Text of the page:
From the book: “Spaces of incarceration are both nowhere and everywhere, blended into our landscapes. But their invisibility is no coincidence. We hide the things that we don’t want to see or that we don’t want seen.”
Written as a graphic-essay of abstract sorts, Toronto-based Tings Chak navigates readers through corridors and stairwells of hidden buildings designed to contain hidden people. A migrant justice organizer with a background in architectural design, Chak uses pen-and-ink drawings of Canadian immigration prisons to illustrate the adverse conditions of what Raphael Sperry, president of Architects, Designers, and Planners for Social Responsibility, calls “architecture [that] is called upon to oppress living beings.”
She blurs the lines between structural and geographic borders through her commentary on society’s lack of empathy for undocumented immigrants whose identities vanish alongside hopeful prospects during time spent inside the book’s prisons.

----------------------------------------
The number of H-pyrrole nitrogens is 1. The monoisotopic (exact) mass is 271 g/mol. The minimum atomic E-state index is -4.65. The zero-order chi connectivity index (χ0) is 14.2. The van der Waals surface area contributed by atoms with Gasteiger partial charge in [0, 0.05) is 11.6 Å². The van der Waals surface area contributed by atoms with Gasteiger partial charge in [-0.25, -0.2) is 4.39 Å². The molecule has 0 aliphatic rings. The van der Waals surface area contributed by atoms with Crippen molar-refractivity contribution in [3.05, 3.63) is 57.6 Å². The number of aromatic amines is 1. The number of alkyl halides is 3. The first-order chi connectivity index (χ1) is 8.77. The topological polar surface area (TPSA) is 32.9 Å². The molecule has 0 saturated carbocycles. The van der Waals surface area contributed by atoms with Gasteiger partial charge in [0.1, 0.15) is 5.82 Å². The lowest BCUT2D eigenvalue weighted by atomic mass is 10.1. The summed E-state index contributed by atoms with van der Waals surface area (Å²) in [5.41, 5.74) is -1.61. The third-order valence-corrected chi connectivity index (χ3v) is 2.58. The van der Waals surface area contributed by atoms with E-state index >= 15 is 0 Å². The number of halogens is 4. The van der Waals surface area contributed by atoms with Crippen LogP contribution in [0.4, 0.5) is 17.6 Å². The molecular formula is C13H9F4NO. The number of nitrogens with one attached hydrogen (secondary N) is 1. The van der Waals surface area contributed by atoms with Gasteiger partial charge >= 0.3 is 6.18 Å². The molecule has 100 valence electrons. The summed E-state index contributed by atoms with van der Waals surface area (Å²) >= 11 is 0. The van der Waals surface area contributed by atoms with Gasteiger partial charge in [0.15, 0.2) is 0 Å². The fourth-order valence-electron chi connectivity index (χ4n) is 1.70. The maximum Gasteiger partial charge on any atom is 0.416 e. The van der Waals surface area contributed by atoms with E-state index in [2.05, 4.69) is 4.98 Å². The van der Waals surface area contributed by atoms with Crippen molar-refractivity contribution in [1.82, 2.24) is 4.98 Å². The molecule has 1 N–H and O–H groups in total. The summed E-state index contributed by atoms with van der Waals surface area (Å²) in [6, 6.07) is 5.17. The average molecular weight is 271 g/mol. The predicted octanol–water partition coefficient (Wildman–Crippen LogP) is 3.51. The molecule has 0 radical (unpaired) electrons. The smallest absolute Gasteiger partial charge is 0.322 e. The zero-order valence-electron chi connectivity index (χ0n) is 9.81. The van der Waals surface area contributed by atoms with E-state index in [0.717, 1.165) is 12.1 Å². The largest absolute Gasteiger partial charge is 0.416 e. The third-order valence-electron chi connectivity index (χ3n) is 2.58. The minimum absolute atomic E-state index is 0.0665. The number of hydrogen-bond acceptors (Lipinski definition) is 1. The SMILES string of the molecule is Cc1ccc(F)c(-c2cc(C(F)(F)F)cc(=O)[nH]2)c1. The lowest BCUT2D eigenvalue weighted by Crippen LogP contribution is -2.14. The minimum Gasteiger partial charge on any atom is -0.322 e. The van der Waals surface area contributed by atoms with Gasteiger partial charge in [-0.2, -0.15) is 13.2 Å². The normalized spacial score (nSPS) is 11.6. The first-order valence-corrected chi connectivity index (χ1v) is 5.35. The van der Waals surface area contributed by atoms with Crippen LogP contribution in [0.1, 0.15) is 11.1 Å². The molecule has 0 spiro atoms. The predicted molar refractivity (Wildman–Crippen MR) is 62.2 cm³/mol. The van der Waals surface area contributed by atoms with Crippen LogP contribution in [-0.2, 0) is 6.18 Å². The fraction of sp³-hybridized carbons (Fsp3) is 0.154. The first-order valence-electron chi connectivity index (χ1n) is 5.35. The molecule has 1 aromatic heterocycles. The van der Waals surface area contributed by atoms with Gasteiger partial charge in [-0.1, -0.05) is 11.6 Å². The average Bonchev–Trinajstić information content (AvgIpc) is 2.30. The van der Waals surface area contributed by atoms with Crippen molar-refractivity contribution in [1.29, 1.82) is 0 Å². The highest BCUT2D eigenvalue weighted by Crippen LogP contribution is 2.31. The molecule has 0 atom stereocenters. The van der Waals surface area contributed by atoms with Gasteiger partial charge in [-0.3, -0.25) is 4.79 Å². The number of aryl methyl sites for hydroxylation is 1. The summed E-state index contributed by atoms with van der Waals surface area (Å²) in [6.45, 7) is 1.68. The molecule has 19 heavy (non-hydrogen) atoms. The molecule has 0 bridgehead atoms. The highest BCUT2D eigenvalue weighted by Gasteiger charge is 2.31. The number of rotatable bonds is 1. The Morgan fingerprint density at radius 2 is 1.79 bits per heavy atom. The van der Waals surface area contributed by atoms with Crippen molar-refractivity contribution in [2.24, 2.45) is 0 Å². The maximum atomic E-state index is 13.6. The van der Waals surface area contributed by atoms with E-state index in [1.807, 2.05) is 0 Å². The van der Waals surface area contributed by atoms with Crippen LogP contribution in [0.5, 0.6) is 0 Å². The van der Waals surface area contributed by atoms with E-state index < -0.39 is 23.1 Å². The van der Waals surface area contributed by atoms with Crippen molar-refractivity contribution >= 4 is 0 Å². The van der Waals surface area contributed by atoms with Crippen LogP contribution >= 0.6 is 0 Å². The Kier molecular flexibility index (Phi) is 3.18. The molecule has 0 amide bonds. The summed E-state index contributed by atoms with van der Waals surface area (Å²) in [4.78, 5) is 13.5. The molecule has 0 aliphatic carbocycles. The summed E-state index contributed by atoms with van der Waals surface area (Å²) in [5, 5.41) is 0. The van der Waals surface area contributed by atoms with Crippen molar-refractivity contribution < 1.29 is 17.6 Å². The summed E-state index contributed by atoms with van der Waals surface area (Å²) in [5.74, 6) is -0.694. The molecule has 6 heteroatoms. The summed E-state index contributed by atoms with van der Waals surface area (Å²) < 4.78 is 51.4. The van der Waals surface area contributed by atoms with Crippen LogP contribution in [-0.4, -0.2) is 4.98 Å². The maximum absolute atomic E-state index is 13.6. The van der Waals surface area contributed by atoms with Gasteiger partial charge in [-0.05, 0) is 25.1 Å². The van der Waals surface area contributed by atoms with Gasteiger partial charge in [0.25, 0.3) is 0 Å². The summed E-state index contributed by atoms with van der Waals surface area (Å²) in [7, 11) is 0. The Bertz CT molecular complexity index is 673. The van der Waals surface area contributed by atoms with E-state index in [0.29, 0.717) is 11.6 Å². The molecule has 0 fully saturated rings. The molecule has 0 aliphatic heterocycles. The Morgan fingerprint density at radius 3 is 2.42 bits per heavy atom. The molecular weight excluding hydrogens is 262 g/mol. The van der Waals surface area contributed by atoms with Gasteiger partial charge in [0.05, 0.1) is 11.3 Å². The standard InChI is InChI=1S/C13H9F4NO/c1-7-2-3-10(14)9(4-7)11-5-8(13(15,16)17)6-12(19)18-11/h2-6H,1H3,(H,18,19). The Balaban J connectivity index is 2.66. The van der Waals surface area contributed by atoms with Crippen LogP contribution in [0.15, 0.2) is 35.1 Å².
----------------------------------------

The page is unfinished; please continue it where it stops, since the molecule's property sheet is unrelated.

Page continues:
"Barring a few token 'green' and 'humane' examples, prisons and detention centers are not celebrated architectures, but are what Keller Easterling calls "spatial products." They represent an absence— people are disappeared to these places, the buildings are exiled to peripheries of our cities and towns, and even the drawings and photos of these sites and buildings are highly classified. So, I tried to use the architectural tools of representation at my disposal to challenge this absence or invisibility, to bring detention into our conversations about the built environment," says Chak.
Chak’s non-linear storytelling replicates the discomforting and lost state-of-mind innumerable immigrants encounter while waiting for deportation verdicts that often span years. The slim volume, containing minimal, carefully-chosen conversations between artist and architect, fulfills Chak’s intentions of documenting the undocumented. • (The Architecture Observer, Amsterdam/Montreal, 2014)
View a digital excerpt of the book here.